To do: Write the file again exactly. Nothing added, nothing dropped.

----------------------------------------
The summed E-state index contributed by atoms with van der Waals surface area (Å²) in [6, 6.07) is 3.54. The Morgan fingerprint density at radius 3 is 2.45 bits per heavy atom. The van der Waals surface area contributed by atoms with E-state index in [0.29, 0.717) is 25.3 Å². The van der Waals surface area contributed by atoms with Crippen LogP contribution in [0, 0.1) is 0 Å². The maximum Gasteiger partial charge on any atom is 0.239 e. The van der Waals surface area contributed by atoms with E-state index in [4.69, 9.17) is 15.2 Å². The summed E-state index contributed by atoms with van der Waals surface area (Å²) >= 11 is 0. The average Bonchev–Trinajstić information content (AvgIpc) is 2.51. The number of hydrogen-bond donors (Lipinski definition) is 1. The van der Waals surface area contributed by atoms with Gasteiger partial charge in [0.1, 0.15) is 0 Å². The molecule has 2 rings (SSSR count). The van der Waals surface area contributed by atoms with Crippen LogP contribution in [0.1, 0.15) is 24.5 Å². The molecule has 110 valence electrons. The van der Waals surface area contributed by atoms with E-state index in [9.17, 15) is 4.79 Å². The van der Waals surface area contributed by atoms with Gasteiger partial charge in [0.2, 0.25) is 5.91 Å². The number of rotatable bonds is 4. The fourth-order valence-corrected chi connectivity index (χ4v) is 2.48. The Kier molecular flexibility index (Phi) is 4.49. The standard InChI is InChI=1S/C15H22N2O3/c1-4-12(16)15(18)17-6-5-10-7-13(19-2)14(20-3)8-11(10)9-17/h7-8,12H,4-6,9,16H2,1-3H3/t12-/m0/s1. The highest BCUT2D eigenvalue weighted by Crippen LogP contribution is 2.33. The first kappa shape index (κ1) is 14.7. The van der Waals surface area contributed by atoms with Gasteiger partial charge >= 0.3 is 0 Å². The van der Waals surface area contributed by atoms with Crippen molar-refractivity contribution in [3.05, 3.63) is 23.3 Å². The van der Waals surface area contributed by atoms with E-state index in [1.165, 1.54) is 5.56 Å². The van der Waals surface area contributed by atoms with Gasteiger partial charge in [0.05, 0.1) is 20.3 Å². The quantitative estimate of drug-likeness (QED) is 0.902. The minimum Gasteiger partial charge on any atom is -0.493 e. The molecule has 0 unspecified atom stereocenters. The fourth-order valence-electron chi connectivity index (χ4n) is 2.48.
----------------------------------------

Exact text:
The summed E-state index contributed by atoms with van der Waals surface area (Å²) in [6, 6.07) is 3.54. The Morgan fingerprint density at radius 3 is 2.45 bits per heavy atom. The van der Waals surface area contributed by atoms with E-state index in [0.29, 0.717) is 25.3 Å². The van der Waals surface area contributed by atoms with Crippen LogP contribution in [0, 0.1) is 0 Å². The maximum Gasteiger partial charge on any atom is 0.239 e. The van der Waals surface area contributed by atoms with E-state index in [4.69, 9.17) is 15.2 Å². The summed E-state index contributed by atoms with van der Waals surface area (Å²) >= 11 is 0. The average Bonchev–Trinajstić information content (AvgIpc) is 2.51. The number of hydrogen-bond donors (Lipinski definition) is 1. The van der Waals surface area contributed by atoms with Gasteiger partial charge in [0.1, 0.15) is 0 Å². The molecule has 2 rings (SSSR count). The van der Waals surface area contributed by atoms with Crippen LogP contribution in [0.1, 0.15) is 24.5 Å². The molecule has 110 valence electrons. The van der Waals surface area contributed by atoms with E-state index in [9.17, 15) is 4.79 Å². The van der Waals surface area contributed by atoms with Gasteiger partial charge in [0.2, 0.25) is 5.91 Å². The number of rotatable bonds is 4. The fourth-order valence-corrected chi connectivity index (χ4v) is 2.48. The Kier molecular flexibility index (Phi) is 4.49. The standard InChI is InChI=1S/C15H22N2O3/c1-4-12(16)15(18)17-6-5-10-7-13(19-2)14(20-3)8-11(10)9-17/h7-8,12H,4-6,9,16H2,1-3H3/t12-/m0/s1. The highest BCUT2D eigenvalue weighted by Crippen LogP contribution is 2.33. The first kappa shape index (κ1) is 14.7. The van der Waals surface area contributed by atoms with Gasteiger partial charge >= 0.3 is 0 Å². The van der Waals surface area contributed by atoms with Crippen molar-refractivity contribution in [3.05, 3.63) is 23.3 Å². The van der Waals surface area contributed by atoms with E-state index in [1.165, 1.54) is 5.56 Å². The van der Waals surface area contributed by atoms with Gasteiger partial charge in [0.05, 0.1) is 20.3 Å². The quantitative estimate of drug-likeness (QED) is 0.902. The minimum Gasteiger partial charge on any atom is -0.493 e. The molecule has 0 unspecified atom stereocenters. The fourth-order valence-electron chi connectivity index (χ4n) is 2.48.